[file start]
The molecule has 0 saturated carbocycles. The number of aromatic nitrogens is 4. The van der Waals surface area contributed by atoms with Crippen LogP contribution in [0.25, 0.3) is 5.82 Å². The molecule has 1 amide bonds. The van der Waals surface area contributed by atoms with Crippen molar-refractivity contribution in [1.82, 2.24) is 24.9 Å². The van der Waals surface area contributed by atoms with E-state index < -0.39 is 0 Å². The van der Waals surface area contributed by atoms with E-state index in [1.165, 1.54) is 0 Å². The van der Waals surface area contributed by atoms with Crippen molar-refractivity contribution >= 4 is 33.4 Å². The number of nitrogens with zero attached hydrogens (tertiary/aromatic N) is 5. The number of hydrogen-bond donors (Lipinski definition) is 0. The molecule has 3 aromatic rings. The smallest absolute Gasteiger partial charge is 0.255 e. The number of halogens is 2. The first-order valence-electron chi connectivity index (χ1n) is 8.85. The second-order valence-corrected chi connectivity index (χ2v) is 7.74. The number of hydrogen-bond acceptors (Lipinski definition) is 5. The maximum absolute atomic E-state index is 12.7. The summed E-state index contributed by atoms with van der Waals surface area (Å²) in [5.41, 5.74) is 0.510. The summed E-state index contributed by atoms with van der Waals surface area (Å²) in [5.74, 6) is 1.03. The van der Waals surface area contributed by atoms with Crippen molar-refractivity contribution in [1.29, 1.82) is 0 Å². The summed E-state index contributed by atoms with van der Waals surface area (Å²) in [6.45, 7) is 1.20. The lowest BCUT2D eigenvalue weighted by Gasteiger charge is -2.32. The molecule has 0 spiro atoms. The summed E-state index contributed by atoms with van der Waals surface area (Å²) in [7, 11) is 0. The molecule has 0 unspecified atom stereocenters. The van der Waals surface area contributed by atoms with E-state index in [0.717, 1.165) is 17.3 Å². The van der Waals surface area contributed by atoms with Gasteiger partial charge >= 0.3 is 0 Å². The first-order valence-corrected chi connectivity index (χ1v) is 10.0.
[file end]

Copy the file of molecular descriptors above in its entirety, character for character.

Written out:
The molecule has 0 saturated carbocycles. The number of aromatic nitrogens is 4. The van der Waals surface area contributed by atoms with Crippen LogP contribution in [0.25, 0.3) is 5.82 Å². The molecule has 1 amide bonds. The van der Waals surface area contributed by atoms with Crippen molar-refractivity contribution in [1.82, 2.24) is 24.9 Å². The van der Waals surface area contributed by atoms with E-state index < -0.39 is 0 Å². The van der Waals surface area contributed by atoms with E-state index in [1.165, 1.54) is 0 Å². The van der Waals surface area contributed by atoms with Crippen molar-refractivity contribution >= 4 is 33.4 Å². The number of nitrogens with zero attached hydrogens (tertiary/aromatic N) is 5. The number of hydrogen-bond donors (Lipinski definition) is 0. The molecule has 3 aromatic rings. The smallest absolute Gasteiger partial charge is 0.255 e. The number of halogens is 2. The first-order valence-electron chi connectivity index (χ1n) is 8.85. The second-order valence-corrected chi connectivity index (χ2v) is 7.74. The number of hydrogen-bond acceptors (Lipinski definition) is 5. The maximum absolute atomic E-state index is 12.7. The summed E-state index contributed by atoms with van der Waals surface area (Å²) in [5.41, 5.74) is 0.510. The summed E-state index contributed by atoms with van der Waals surface area (Å²) in [5.74, 6) is 1.03. The van der Waals surface area contributed by atoms with Crippen molar-refractivity contribution in [1.29, 1.82) is 0 Å². The summed E-state index contributed by atoms with van der Waals surface area (Å²) in [6.45, 7) is 1.20. The lowest BCUT2D eigenvalue weighted by Gasteiger charge is -2.32. The molecule has 0 spiro atoms. The summed E-state index contributed by atoms with van der Waals surface area (Å²) in [7, 11) is 0. The molecule has 0 unspecified atom stereocenters. The van der Waals surface area contributed by atoms with E-state index in [0.717, 1.165) is 17.3 Å². The van der Waals surface area contributed by atoms with Gasteiger partial charge >= 0.3 is 0 Å². The first-order valence-corrected chi connectivity index (χ1v) is 10.0.